The ratio of oleic-to-stearic acid in the prostate predicts biochemical failure after radical prostatectomy for localized prostate cancer

J Urol. 2007 Dec;178(6):2391-6; discussion 2396. doi: 10.1016/j.juro.2007.08.005. Epub 2007 Oct 22.

Abstract

Purpose: To identify lifestyle related factors that may influence the prognosis of clinically localized prostate cancer we evaluated the relative impact of obesity and prostatic fatty acid concentrations at diagnosis on the risk of biochemical failure following radical prostatectomy.

Materials and methods: Height and weight were measured in 195 men scheduled for radical prostatectomy for clinically localized prostate cancer. Fatty acids were measured in nonmalignant prostate tissue collected at surgery. Biochemical failure was defined as detectable serum prostate specific antigen (0.1 ng/ml or greater). Cox proportional hazards models and logistic regression, respectively, were used to analyze the association of obesity (body mass index 30 kg/m2 or greater) and prostatic fatty acid concentrations with time to biochemical failure and the relative odds of biochemical failure at different time points after accounting for prostate specific antigen at diagnosis, surgical margin status, pathological stage, Gleason sum, patient age, race/ethnicity and other factors.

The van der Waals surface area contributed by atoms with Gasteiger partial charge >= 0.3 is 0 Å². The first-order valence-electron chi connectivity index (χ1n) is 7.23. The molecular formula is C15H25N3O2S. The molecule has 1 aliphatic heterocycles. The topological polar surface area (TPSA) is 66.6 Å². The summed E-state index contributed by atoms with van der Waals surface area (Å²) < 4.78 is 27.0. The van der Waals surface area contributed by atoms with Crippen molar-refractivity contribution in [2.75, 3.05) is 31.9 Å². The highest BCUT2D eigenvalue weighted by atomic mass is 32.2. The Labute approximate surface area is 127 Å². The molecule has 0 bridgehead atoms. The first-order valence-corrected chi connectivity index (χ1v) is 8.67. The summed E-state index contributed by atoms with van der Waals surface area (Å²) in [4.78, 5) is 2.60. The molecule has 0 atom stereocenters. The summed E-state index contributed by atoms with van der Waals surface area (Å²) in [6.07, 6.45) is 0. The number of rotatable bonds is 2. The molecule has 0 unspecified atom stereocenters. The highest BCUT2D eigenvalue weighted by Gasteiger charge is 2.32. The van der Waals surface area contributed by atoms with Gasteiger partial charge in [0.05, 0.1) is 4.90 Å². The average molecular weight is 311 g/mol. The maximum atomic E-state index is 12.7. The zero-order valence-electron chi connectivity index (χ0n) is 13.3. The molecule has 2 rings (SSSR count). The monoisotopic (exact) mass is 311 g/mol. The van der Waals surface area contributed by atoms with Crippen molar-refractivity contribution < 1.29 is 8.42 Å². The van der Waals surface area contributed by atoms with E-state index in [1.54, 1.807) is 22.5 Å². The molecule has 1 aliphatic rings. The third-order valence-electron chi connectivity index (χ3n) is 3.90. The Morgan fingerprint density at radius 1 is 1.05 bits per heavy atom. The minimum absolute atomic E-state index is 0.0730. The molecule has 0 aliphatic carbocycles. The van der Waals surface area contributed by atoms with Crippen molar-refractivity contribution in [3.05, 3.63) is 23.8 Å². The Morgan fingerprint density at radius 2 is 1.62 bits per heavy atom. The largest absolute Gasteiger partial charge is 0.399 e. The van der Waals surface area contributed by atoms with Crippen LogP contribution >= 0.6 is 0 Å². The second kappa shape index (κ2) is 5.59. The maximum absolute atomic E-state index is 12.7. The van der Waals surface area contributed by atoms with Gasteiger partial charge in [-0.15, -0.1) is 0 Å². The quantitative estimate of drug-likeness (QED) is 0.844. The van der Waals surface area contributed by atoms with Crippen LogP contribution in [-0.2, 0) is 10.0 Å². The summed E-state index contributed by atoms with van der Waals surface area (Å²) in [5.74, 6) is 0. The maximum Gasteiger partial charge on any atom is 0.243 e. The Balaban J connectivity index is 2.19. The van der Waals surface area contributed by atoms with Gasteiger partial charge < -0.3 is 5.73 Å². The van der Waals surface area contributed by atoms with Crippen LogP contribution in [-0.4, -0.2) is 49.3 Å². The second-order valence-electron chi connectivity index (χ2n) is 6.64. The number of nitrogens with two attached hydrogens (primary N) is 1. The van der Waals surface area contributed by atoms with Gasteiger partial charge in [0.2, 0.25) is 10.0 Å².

Results: During an average followup of 56 months the oleic-to-stearic acid ratio predicted the risk of biochemical failure (multivariate HR 1.50, 95% CI 1.17-1.91, p = 0.001 per 1 standard deviation increase). Obesity did not correlate with biochemical failure during the entire study period. However, obesity tended to be associated with biochemical failure within the first 2 years (multivariate OR 2.55, 95% CI 0.84-7.77, p = 0.10).

Conclusions: The oleic-to-stearic acid ratio in the prostate predicts the risk of biochemical failure following radical prostatectomy for clinically localized prostate cancer. This observation and the tendency of obesity to be associated with biochemical failure during the first 2 years in our cohort suggest that lifestyle related factors influence the prognosis of clinically early stage prostate cancer.

Publication types

  • Research Support, N.I.H., Extramural
  • Research Support, Non-U.S. Gov't
  • Research Support, U.S. Gov't, Non-P.H.S.

MeSH terms

  • Aged
  • Biomarkers / analysis
  • Cohort Studies
  • Disease-Free Survival
  • Follow-Up Studies
  • Humans
  • Logistic Models
  • Male
  • Middle Aged
  • Neoplasm Recurrence, Local / epidemiology
  • Neoplasm Recurrence, Local / pathology*
  • Neoplasm Staging
  • Obesity / complications
  • Oleic Acid / analysis
  • Oleic Acid / metabolism*
  • Predictive Value of Tests
  • Proportional Hazards Models
  • Prostate-Specific Antigen
  • Prostatectomy / adverse effects
  • Prostatectomy / methods*
  • Prostatic Neoplasms / mortality
  • Prostatic Neoplasms / pathology
  • Prostatic Neoplasms / surgery*
  • Retrospective Studies
  • Risk Factors
  • Statistics, Nonparametric
  • Stearic Acids / analysis
  • Stearic Acids / metabolism*
  • Survival Analysis

Substances

  • Biomarkers
  • Stearic Acids
  • Oleic Acid
  • stearic acid
  • Prostate-Specific Antigen